After Allen Ginsberg’s “A Supermarket in California” with references from his poems “Howl” and “America,” all of which can be found in Howl and Other Poems (1956).
“A Supermarket in San Francisco,” was first published on the Dead Beats Literary Blog on 13 September 2012.
On the plane in, some guys fingered their crosses, but I didn’t have one, so I fiddled nervously with my signal clicker, breaking it. By then we were on our feet and hooking up.
I had joined the airborne because I wanted to know that the guy fighting next to me was the best, but I’d never liked the jumping. Waiting for that green light, though, I’d watched one of the other planes break up after taking a hit, flaming paratroopers, guys I certainly knew, spilling from its door. After that, all I could think of was getting off that plane.
When I finally landed I was so surprised to be alive I momentarily forgot where I was, surrounded by the enemy, my weapon and leg bag torn from me by the plane’s prop wash, with no idea if I was anywhere near my drop zone. I crouched next to a tree, listening to the anti-aircraft guns, which didn’t sound nearly so frightening now that I was on the ground. Compared to inside the plane, where the noise had been deafening even before the shelling started, this grove where I hid was almost peaceful.
I heard movement close, but with no weapon, I feared using the password, feared giving away my position. Then I heard the sweetest word in the English language.
“Flash,” said the darkness.
“Thunder,” I said, emerging from the shadows. “Thunder.”
“One ‘thunder’ is sufficient, trooper,” came the voice of my lieutenant. I could tell he was smiling.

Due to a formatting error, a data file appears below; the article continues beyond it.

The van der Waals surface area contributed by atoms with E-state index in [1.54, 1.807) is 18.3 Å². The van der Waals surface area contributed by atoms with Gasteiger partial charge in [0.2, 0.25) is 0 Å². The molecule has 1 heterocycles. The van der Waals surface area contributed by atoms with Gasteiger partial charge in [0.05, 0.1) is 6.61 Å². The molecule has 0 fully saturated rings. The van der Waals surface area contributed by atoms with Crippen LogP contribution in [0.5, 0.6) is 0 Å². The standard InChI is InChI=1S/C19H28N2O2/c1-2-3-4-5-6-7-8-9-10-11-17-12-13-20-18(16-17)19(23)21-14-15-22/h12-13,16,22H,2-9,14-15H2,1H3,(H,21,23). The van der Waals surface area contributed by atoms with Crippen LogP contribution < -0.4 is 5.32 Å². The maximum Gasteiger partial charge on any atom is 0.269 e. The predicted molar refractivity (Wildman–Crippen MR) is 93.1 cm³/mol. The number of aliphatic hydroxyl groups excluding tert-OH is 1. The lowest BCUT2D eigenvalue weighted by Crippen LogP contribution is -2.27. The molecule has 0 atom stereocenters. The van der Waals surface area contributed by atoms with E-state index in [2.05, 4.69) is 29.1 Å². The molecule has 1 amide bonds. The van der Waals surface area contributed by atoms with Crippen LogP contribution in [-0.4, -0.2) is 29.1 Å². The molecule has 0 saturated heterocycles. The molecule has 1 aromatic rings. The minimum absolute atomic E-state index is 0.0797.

* Adapted from Band of Brothers, Episode 2 “Day of Days”. The HBO miniseries Band of Brothers is based on Stephen Ambrose’s history of Easy Company (506th Regiment, 101st Airborne). Episode 2, “Day of Days” recounts Easy Company’s part in the D-Day invasion of Europe, June 6, 1944, when the 82nd and 101st Airborne Divisions dropped into German-occupied Normandy the night before.
The challenge/response password system dates to Roman times, as recorded by Polybius, but this story recounts one of the best known recent uses of the device. The paratroopers on D-Day also used a ‘cricket’, or toy clicker, wherein one click was to be answered by two clicks.
“Flash—Thunder” appeared originally at 52/250 A Year of Flash, and is part of an upcoming collection of flash fiction and poetry entitled Kindergarten of a Thin Mind.
I’m sitting in the park, under the big maple, intent on reading some poetry, Whitman as it happens, when a fledgling drops out of the tree and lands next to me. It is so young and ugly that I cannot discern its breed, and it’s squawking like all get out, undoubtedly at the shock of suddenly not being in the nest.
I look at it for awhile, thinking I should perhaps let natural selection take its course, do nothing so this individual can’t pass on the clumsy gene, or the over-anxious gene, or whatever gene caused it to tumble from the nest. It seems of little consequence one way or the other. Thousands of birds fall from nests every year, and that’s that. Had I not been here, this one would be no different.
But this one is different. It’s flailing in the grass next to me, right now. I look up into the tree, dubious of my ability to reach even the lowest branch, let alone find the nest. Then there’s that thing about mother birds rejecting chicks handled by humans, but I don’t know if that is even true, or if it is, that it’s true for all birds.
So I pick it up, thinking that I’ll take it home and nurse it until it can fly away. As it lay in my palm, flapping its tiny wings to no avail, I see how easy it would be to close my hand and decide the issue.
And with that thought, I understand why we imagine that our gods are terrible.